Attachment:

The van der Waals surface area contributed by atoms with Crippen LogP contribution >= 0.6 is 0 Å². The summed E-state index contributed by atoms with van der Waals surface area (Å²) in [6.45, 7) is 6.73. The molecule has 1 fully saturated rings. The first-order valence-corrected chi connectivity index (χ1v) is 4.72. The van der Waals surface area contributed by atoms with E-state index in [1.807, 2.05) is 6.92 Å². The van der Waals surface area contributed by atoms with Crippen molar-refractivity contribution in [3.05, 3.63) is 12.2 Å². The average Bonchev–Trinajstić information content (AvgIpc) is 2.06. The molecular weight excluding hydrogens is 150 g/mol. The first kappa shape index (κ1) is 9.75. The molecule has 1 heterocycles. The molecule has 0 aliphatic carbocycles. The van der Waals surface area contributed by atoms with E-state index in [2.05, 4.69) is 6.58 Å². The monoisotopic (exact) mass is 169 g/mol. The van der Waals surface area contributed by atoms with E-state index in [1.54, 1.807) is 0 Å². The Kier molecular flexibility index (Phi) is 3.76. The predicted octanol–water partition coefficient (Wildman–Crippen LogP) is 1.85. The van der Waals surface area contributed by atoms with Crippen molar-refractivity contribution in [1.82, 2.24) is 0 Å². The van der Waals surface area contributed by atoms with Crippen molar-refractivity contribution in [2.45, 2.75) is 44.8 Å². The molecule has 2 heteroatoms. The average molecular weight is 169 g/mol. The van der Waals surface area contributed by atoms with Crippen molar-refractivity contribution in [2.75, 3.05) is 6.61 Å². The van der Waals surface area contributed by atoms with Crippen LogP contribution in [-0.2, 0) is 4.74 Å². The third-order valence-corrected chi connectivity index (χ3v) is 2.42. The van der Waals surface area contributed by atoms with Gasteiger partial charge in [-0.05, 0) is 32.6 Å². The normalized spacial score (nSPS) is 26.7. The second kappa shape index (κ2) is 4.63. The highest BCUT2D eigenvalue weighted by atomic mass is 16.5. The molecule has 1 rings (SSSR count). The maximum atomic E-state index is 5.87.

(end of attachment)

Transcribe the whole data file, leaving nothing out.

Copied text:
The van der Waals surface area contributed by atoms with Crippen LogP contribution >= 0.6 is 0 Å². The summed E-state index contributed by atoms with van der Waals surface area (Å²) in [6.45, 7) is 6.73. The molecule has 1 fully saturated rings. The first-order valence-corrected chi connectivity index (χ1v) is 4.72. The van der Waals surface area contributed by atoms with E-state index in [1.807, 2.05) is 6.92 Å². The van der Waals surface area contributed by atoms with Crippen molar-refractivity contribution in [3.05, 3.63) is 12.2 Å². The average Bonchev–Trinajstić information content (AvgIpc) is 2.06. The molecular weight excluding hydrogens is 150 g/mol. The first kappa shape index (κ1) is 9.75. The molecule has 1 heterocycles. The molecule has 0 aliphatic carbocycles. The van der Waals surface area contributed by atoms with E-state index in [2.05, 4.69) is 6.58 Å². The monoisotopic (exact) mass is 169 g/mol. The van der Waals surface area contributed by atoms with E-state index in [1.54, 1.807) is 0 Å². The Kier molecular flexibility index (Phi) is 3.76. The predicted octanol–water partition coefficient (Wildman–Crippen LogP) is 1.85. The van der Waals surface area contributed by atoms with Crippen molar-refractivity contribution in [1.82, 2.24) is 0 Å². The van der Waals surface area contributed by atoms with Crippen molar-refractivity contribution in [2.45, 2.75) is 44.8 Å². The molecule has 2 heteroatoms. The average molecular weight is 169 g/mol. The van der Waals surface area contributed by atoms with Crippen molar-refractivity contribution in [2.75, 3.05) is 6.61 Å². The van der Waals surface area contributed by atoms with Crippen LogP contribution in [-0.2, 0) is 4.74 Å². The third-order valence-corrected chi connectivity index (χ3v) is 2.42. The van der Waals surface area contributed by atoms with Gasteiger partial charge in [-0.05, 0) is 32.6 Å². The normalized spacial score (nSPS) is 26.7. The second kappa shape index (κ2) is 4.63. The highest BCUT2D eigenvalue weighted by atomic mass is 16.5. The molecule has 1 rings (SSSR count). The maximum atomic E-state index is 5.87.